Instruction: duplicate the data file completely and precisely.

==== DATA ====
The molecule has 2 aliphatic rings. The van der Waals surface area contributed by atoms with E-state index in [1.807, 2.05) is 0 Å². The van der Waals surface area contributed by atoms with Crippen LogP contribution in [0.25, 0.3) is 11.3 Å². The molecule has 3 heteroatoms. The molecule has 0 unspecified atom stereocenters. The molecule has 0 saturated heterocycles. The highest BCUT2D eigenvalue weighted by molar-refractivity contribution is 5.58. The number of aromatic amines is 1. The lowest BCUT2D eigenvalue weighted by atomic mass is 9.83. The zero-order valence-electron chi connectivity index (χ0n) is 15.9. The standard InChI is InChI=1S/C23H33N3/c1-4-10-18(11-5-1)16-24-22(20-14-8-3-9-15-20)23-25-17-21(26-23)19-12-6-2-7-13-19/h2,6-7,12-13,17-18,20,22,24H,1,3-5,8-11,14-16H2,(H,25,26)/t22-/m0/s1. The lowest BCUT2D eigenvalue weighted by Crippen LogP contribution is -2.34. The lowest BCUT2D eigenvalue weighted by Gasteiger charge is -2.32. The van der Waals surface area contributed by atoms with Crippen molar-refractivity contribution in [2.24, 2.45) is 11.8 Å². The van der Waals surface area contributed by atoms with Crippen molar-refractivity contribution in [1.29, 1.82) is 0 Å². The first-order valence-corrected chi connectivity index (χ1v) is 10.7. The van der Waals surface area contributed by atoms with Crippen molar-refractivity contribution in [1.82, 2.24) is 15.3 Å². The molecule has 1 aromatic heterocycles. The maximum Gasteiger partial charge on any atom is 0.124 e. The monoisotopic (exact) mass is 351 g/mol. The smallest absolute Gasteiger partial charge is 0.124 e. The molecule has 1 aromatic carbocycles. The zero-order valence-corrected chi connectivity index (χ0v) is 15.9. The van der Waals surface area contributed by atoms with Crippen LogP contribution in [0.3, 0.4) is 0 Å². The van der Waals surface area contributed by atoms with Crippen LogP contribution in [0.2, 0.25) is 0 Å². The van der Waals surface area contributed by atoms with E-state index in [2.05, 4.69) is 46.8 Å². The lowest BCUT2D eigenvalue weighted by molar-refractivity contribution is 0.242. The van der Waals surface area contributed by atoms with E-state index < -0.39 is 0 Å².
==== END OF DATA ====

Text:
The molecule has 2 aliphatic rings. The van der Waals surface area contributed by atoms with E-state index in [1.807, 2.05) is 0 Å². The van der Waals surface area contributed by atoms with Crippen LogP contribution in [0.25, 0.3) is 11.3 Å². The molecule has 3 heteroatoms. The molecule has 0 unspecified atom stereocenters. The molecule has 0 saturated heterocycles. The highest BCUT2D eigenvalue weighted by molar-refractivity contribution is 5.58. The number of aromatic amines is 1. The lowest BCUT2D eigenvalue weighted by atomic mass is 9.83. The zero-order valence-electron chi connectivity index (χ0n) is 15.9. The standard InChI is InChI=1S/C23H33N3/c1-4-10-18(11-5-1)16-24-22(20-14-8-3-9-15-20)23-25-17-21(26-23)19-12-6-2-7-13-19/h2,6-7,12-13,17-18,20,22,24H,1,3-5,8-11,14-16H2,(H,25,26)/t22-/m0/s1. The lowest BCUT2D eigenvalue weighted by Crippen LogP contribution is -2.34. The lowest BCUT2D eigenvalue weighted by Gasteiger charge is -2.32. The van der Waals surface area contributed by atoms with Crippen molar-refractivity contribution in [2.24, 2.45) is 11.8 Å². The van der Waals surface area contributed by atoms with Crippen molar-refractivity contribution in [1.29, 1.82) is 0 Å². The first-order valence-corrected chi connectivity index (χ1v) is 10.7. The van der Waals surface area contributed by atoms with Crippen molar-refractivity contribution in [1.82, 2.24) is 15.3 Å². The molecule has 1 aromatic heterocycles. The maximum Gasteiger partial charge on any atom is 0.124 e. The monoisotopic (exact) mass is 351 g/mol. The smallest absolute Gasteiger partial charge is 0.124 e. The molecule has 1 aromatic carbocycles. The zero-order valence-corrected chi connectivity index (χ0v) is 15.9. The van der Waals surface area contributed by atoms with Crippen LogP contribution in [0.3, 0.4) is 0 Å². The van der Waals surface area contributed by atoms with Crippen LogP contribution in [0.2, 0.25) is 0 Å². The van der Waals surface area contributed by atoms with E-state index in [2.05, 4.69) is 46.8 Å². The lowest BCUT2D eigenvalue weighted by molar-refractivity contribution is 0.242. The van der Waals surface area contributed by atoms with E-state index < -0.39 is 0 Å².